Why I love Love Island

This sexy, sunny show is a great riposte to the catastrophists of the chattering classes.

Leyla Sanai

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‘Teenage kicks are hard to beat’, said the Undertones more than 40 years ago, referring to attraction to potential mates. That sentiment has remained pretty timeless.

Just as loneliness remains as much a problem in the 21st century as it was millennia ago (see Channel 4’a shocking documentary Catching A Killer: A Diary from the Grave), so the urge to find a loving partner is strong in any era.

This is what makes watching the TV show Love Island so fascinating and entertaining. For those who have been living in a cave, Love Island is an ITV2 reality show that involves young, single British volunteers of both sexes staying in a beautiful villa in a hot country – South Africa this time – and trying to find love.

It’s the bluntness of the premise that is so exciting. There is no pretence about ‘going out for a drink’, ‘going clubbing’, or ‘starting a hobby’, as there was for oldsters like us when we went looking for a partner. This means no awkward sidling up to people at the watercooler, asking what they did with their weekend, and casually suggesting a drink while you turn a temperature that would cause the water in the cooler to steam.

No, it’s all very easy. You enter the villa and couple up with someone of the opposite sex (the series has remained hetero so far, but there’s no reason why it can’t successfully admit gays in future, as Big Brother did). Then, if someone else subsequently takes the fancy of any of the contestants, they are free to try and build a relationship with them instead. This of course involves sensitive negotiation, and it is watching how individuals handle rejection as part of their journey to potential love that is so often compelling and touching.

Contrary to the splutterings of the Permanently Outraged, there is little sex seen by the viewers. The contestants might embrace, kiss, and do things in their beds, but they always make sure they’re well covered with the duvet. It would take a very determined curtain-twitcher to evince a semblance of sex from the moving parts under the covers. Green-inkers looking to write hypertension-fuelled letters of protest about filth would do better to watch Channel 4’s vacuous and rather grotesque Naked Attraction, where more brazen young people choose partners based on examining their bodies, including genitals. Tip: do not watch this while eating a grey soya sausage.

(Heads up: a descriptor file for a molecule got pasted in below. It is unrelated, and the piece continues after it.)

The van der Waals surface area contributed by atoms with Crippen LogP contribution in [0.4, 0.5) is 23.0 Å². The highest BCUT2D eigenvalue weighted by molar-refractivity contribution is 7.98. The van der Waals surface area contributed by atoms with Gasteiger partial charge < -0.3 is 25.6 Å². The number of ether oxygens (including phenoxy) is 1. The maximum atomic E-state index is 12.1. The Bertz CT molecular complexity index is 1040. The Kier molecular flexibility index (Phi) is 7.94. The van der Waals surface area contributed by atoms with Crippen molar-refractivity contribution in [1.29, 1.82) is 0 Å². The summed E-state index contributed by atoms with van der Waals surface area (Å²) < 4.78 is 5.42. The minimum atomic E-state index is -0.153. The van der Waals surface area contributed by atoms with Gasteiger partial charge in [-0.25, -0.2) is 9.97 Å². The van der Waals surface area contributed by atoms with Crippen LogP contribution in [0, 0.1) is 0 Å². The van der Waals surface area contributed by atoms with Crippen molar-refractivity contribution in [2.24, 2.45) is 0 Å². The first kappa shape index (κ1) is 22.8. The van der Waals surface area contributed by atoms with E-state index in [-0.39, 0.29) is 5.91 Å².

As with all good reality shows – and that means a fraction of the total output – it always takes a while to get into Love Island. But slowly, as the personalities become clear, one gets drawn into the psychological workings of each contestant’s mind and the relationships they build up. It is these interactions – an advanced form of people-watching – that is intriguing. Although the contestants may all look equally glamorous and beautiful to start with, clear differences in personality become evident pretty quickly.

In shows where the general public has a say about who stays in and who goes, like Love Island and the late Big Brother, it’s always reassuring to see which criteria are valued by viewers. Looks count for nothing without personality. It is not the most attention-seeking and voluble contestants who are necessarily liked; it is those who show integrity, kindness and emotional intelligence. Many people think it’s possible to play a game on reality TV, but most people get caught out sooner or later if they are dishonest, hypocritical or fake.